Friday, April 10, 2009

Simplifying the service creation process

This is week 2 of me formally joining the Grid team in the NCPHI Lab. I am now focusing the majority of my efforts on specific Grid task but still contribute some of my time the PHINMS team as an advisor and architect. In the past 2 weeks of my efforts in the lab I have been trying to wrap my head around some of the challenges of the Grid regarding its implementation in the public health community. Additionally, I have closely examined the whole process of building and deploying a Globus service.

For the first week or so, I spent my time trying to get my development environment set up. This effort took more time than I expected due to the shift in paradigm of a pure production environment to a more R&D environment. None-the-less, I have prevailed and the result is that I am now up and running on 2 VMs. My personal preference is the Unbuntu VM. I also have a RedHat VM which Admin, Dan swears by. Since I always consider admins a programmer's best friend, I have to quietly defer. The Unbuntu environment is what I use heavily at home so there is an added layer of comfort here.

To get to the meat of this post, I have successfully built and deployed (in my environment) a Globus service! In week one I went through the GTK4 programmers manual examining the manual process in creating a service. Since I am a purest when it comes to programming, I figure, if I can not get any of the tools to work I can always just do it manually. After reviewing the book I poked around the Globus system. I downloaded the ws-core and deployed it to a Tomcat container. In my home environment this took no time. I then played with some of the packaged services. From there I was told about Introduce. This is the Globus Service Development Toolkit that Peter and Felica were using. In my attempts to get it set up it was a struggle. There are a lot of moving parts but I did have some mild success. After going through the generated service package there was a lot of items in it that I was not sure of its purpose. I chalked it up to not having enough knowledge about globus and caBig. Later I discussed some of my findings with Felica. She is very experienced with the Globus container and Introduce and she shared with me that there are a lot of caBig wrapped Globus jars used in the services that are generated as well as some redundancy regarding the jars used in the caBig default container. After further examination and discussions, I quickly arrived at the conclusion that deploying services using the Introduce tool may add a support burden that make approach critical mass as PHGrid gains wider adoption. Regardless, it did work, so at a minimum this was a milestone for me to have created a service. This was all in week 1.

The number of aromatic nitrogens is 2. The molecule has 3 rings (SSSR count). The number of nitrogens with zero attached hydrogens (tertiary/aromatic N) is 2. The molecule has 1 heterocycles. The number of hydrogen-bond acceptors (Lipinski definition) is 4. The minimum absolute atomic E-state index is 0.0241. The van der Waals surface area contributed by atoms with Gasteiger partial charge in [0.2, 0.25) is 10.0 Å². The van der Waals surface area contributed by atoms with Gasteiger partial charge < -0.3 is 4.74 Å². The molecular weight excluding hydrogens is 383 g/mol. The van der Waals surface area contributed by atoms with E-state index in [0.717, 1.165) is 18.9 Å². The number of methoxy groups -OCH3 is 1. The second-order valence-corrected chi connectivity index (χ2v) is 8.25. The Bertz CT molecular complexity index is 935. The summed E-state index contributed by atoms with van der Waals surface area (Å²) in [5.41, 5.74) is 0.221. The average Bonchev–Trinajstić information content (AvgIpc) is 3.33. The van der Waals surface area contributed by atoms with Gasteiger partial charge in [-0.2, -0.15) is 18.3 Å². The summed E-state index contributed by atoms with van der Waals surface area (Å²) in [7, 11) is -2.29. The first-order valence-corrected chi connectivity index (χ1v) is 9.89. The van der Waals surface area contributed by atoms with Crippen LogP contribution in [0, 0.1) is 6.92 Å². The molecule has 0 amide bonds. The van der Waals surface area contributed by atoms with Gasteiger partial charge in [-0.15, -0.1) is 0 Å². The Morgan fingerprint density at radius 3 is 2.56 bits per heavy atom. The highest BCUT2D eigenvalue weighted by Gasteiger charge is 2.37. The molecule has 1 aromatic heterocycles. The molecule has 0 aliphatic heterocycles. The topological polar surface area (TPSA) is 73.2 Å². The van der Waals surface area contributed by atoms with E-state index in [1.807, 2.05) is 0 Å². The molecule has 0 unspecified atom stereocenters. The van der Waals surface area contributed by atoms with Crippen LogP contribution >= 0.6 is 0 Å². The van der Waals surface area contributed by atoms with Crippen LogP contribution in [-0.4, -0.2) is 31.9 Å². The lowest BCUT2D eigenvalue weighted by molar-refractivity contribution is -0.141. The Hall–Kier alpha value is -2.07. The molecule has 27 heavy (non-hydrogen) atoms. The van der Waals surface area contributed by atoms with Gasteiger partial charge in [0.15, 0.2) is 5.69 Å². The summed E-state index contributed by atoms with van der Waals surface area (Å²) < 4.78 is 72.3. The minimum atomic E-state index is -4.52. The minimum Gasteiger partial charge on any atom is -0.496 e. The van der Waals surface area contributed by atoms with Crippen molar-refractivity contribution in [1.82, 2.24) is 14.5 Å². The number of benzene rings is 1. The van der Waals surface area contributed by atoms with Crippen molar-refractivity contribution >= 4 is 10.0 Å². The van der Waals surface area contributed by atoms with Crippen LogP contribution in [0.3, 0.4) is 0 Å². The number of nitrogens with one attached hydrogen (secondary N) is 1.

Week 2
Immediate, I began to search for other solution that was simpler to understand, develop and manage. I then came across GDTE. The website was a little choppy but informative. A little background, I am an old school developer, from the days of C/C++ and Motif so the majority of my career I have used vi as my editing tool and have only recently, past 2-3 years, began to attach to an IDE, again I am a purest. :-) While I believe over time the IDE may erode my mind, it does make sense as the number of libs and methods/functions are too numerous to remember. So it does add some efficiency. All of that to say, I used mostly Netbeans in the past and I only used eclipse intermittently. GDTE uses eclipse so I had to put on my eclipse hat. It took me about 15 minutes to find the correct distro but then took me a few days to get it configured properly in my environment. To my credit there were some inconsistencies in my VM environment. However in the course of a couple of days, Dan Washington, he is part of the League of Superior Admins, came to my rescue and resolved my issues. So early Thursday I had a working eclipse environment. From there, I went to the GDTE site and followed their straight forward approach in developing a service. The end result is that their service generation is much cleaner and uses the pure Globus jars for its deployment. It does add 2 extra jars but these are Minor. Overall, the process was much simpler than Introduce and the output was much cleaner so for my efforts I am rolling with GDTE. Here is their link:

Here are some hurdles I have over come via trial and error. Do not use the latest version of eclipse 3.4.x GDTE will not work with this version. I downloaded easyeclipse here is their link:

Download the version :EasyEclipse for Plug-ins and RCP Apps
This version will have all of the plug-ins you need. From there you can just follow the instructions from the GDTE folks. This group seems to be very active, I looked though their e-mail archives to get a feel. They are aware of the issues with 3.4 and are going to make fixes in their next distro.

Lastly, only installed the Service Generator and certifcate tool, I had issues with the ViGO (GDT Visual Grid Orchestrator (ViGO) Version 1.0 ) tool as there are some dependencies needed by eclipse. I got my service built, compiled and deployed successfully using this tool last night at 10:23pm. So having been up since 4 am I was a little tired in trying to figure it out. I will later.

Next, I plan to merge the back end code (I wrote in week 1) with my newly created service and then formally deploy the results to the NCPHI training node. Additionally, I will determine the "fitness" of the resulting GAR from GDTE. The fitness determination will let me know how the gar generation process should be augmented to increase the supportability in a PHGrid federation. I will post more about this later.

One last note, if you are familiar with annotation then you will love the GDTE tool. Their technique for Globus services development seems to be similar to WSIT/METRO (Sun's WS development). More to come.

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